...and a whole host of other benefits that all add up in the end.
But if we choose a, "pad," over a laptop, then it won't be the iPad; it'll likely be something less restrictive and allows us more control.
Other people have pointed out that your cost estimation is probably low; but even if it isn't... The number sounds ballpark right. I can imagine that each of these councilors is printing out at least one new report or draft of the same report from yesterday, every single day. It would only take a 100 page report a day to roughly hit your estimate.
I suppose one way local government could save a lot of money would be to refuse to handle the endless requests for information from the Taxpayers Alliance. It never seems to do anything useful, just issue press releases full of mock outrage that newspapers use as cheap filler. It would be interesting so see how many requests councils receive from them and how much they cost.
Glad my council tax of over £1200 is going on something useful. I'd hate that the money would be spent clearing up the dump that is Leicester City Centre, such as the urine content of my stairwell...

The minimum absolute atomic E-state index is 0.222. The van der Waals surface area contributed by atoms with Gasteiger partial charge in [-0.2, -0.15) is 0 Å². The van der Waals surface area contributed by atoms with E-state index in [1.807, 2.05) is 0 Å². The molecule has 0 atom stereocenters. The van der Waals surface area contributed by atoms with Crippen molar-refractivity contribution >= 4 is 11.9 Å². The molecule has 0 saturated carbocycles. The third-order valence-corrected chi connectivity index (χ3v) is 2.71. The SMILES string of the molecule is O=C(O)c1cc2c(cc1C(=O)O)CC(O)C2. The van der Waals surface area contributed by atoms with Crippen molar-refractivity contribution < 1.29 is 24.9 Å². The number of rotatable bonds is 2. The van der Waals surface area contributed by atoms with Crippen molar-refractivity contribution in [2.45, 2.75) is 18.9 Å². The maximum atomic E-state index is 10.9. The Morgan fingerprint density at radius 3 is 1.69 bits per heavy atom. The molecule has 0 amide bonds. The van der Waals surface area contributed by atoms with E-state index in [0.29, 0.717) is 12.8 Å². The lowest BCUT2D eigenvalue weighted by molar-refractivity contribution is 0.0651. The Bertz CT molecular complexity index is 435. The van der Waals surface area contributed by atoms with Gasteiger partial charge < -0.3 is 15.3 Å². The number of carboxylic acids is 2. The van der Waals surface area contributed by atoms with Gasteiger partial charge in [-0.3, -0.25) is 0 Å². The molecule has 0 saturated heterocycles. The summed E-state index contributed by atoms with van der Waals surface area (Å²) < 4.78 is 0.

What you do in your own stairwell is no one else's business but your own ;)
Seriously though I know what you mean - there are plenty areas in our city that could REALLY do with improving, anywhere near Frog Island for a start and maybe use the cash to paint that godawful blue tower. At least they are filling in the (scum shelter) underpass to the train station though so it's not all bad.
Please do not print this comment unless absolutely necessary.
.....a techie type person manipluates figures to get iPad into the organisation. You know why, dont you?
What? The technology doesnt exist to perform these functions already?
Not much of a techie type then.
More manipulative than techie.
Having worked in and for a number of local governments, both as staff and expensive consultant, I know that most councillors will struggle to find the on switch.
and the day that they give up having everything printed on paper is the day satan goes to work on a toboggan...
Yep. PA will print it out, photocopy it 3 times, file 1 copy, scan 1 back in to a document management system, give 1 to the councillor and give the same councillor the final copy once the previous one has been lost (<20 mins).
According to Conservative group leader Ross Grant: "I've asked for council agendas to be e-mailed as PDF files to the iPad so I no longer need printed documents."